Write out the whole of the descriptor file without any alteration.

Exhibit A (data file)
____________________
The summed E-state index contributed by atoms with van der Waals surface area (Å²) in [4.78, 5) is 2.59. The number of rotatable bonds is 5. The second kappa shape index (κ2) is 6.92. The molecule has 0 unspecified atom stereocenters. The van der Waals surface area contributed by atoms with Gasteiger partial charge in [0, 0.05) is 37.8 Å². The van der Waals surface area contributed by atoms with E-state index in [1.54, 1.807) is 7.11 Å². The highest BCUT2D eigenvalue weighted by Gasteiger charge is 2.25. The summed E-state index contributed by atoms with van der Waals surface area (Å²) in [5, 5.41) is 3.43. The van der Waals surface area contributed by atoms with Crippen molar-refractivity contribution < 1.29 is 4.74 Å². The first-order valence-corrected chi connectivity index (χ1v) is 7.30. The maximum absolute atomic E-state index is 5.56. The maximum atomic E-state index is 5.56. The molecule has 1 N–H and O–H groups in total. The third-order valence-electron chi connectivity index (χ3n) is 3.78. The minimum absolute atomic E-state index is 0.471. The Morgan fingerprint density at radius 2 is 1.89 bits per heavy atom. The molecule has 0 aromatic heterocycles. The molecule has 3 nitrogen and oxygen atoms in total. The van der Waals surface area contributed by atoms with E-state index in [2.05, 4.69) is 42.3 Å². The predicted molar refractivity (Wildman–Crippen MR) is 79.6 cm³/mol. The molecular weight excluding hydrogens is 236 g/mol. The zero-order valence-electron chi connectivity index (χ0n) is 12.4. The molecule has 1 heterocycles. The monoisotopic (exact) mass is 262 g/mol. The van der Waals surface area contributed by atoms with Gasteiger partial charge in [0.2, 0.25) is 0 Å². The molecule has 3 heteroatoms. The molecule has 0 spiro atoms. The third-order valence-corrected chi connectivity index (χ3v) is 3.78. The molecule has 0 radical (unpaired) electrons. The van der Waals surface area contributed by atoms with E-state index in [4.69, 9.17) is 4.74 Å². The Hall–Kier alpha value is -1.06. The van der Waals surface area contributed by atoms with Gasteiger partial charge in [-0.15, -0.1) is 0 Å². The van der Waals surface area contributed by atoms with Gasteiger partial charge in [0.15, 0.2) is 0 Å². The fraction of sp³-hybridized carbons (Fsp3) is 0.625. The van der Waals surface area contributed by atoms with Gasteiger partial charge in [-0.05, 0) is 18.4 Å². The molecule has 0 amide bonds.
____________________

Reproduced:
The summed E-state index contributed by atoms with van der Waals surface area (Å²) in [4.78, 5) is 2.59. The number of rotatable bonds is 5. The second kappa shape index (κ2) is 6.92. The molecule has 0 unspecified atom stereocenters. The van der Waals surface area contributed by atoms with Gasteiger partial charge in [0, 0.05) is 37.8 Å². The van der Waals surface area contributed by atoms with E-state index in [1.54, 1.807) is 7.11 Å². The highest BCUT2D eigenvalue weighted by Gasteiger charge is 2.25. The summed E-state index contributed by atoms with van der Waals surface area (Å²) in [5, 5.41) is 3.43. The van der Waals surface area contributed by atoms with Crippen molar-refractivity contribution < 1.29 is 4.74 Å². The first-order valence-corrected chi connectivity index (χ1v) is 7.30. The maximum absolute atomic E-state index is 5.56. The maximum atomic E-state index is 5.56. The molecule has 1 N–H and O–H groups in total. The third-order valence-electron chi connectivity index (χ3n) is 3.78. The minimum absolute atomic E-state index is 0.471. The Morgan fingerprint density at radius 2 is 1.89 bits per heavy atom. The molecule has 0 aromatic heterocycles. The molecule has 3 nitrogen and oxygen atoms in total. The van der Waals surface area contributed by atoms with E-state index in [2.05, 4.69) is 42.3 Å². The predicted molar refractivity (Wildman–Crippen MR) is 79.6 cm³/mol. The molecular weight excluding hydrogens is 236 g/mol. The zero-order valence-electron chi connectivity index (χ0n) is 12.4. The molecule has 1 heterocycles. The monoisotopic (exact) mass is 262 g/mol. The van der Waals surface area contributed by atoms with Gasteiger partial charge in [0.2, 0.25) is 0 Å². The molecule has 3 heteroatoms. The molecule has 0 spiro atoms. The third-order valence-corrected chi connectivity index (χ3v) is 3.78. The molecule has 0 radical (unpaired) electrons. The van der Waals surface area contributed by atoms with E-state index in [4.69, 9.17) is 4.74 Å². The Hall–Kier alpha value is -1.06. The van der Waals surface area contributed by atoms with Gasteiger partial charge in [-0.15, -0.1) is 0 Å². The van der Waals surface area contributed by atoms with Gasteiger partial charge in [0.15, 0.2) is 0 Å². The fraction of sp³-hybridized carbons (Fsp3) is 0.625. The van der Waals surface area contributed by atoms with Gasteiger partial charge in [-0.05, 0) is 18.4 Å². The molecule has 0 amide bonds.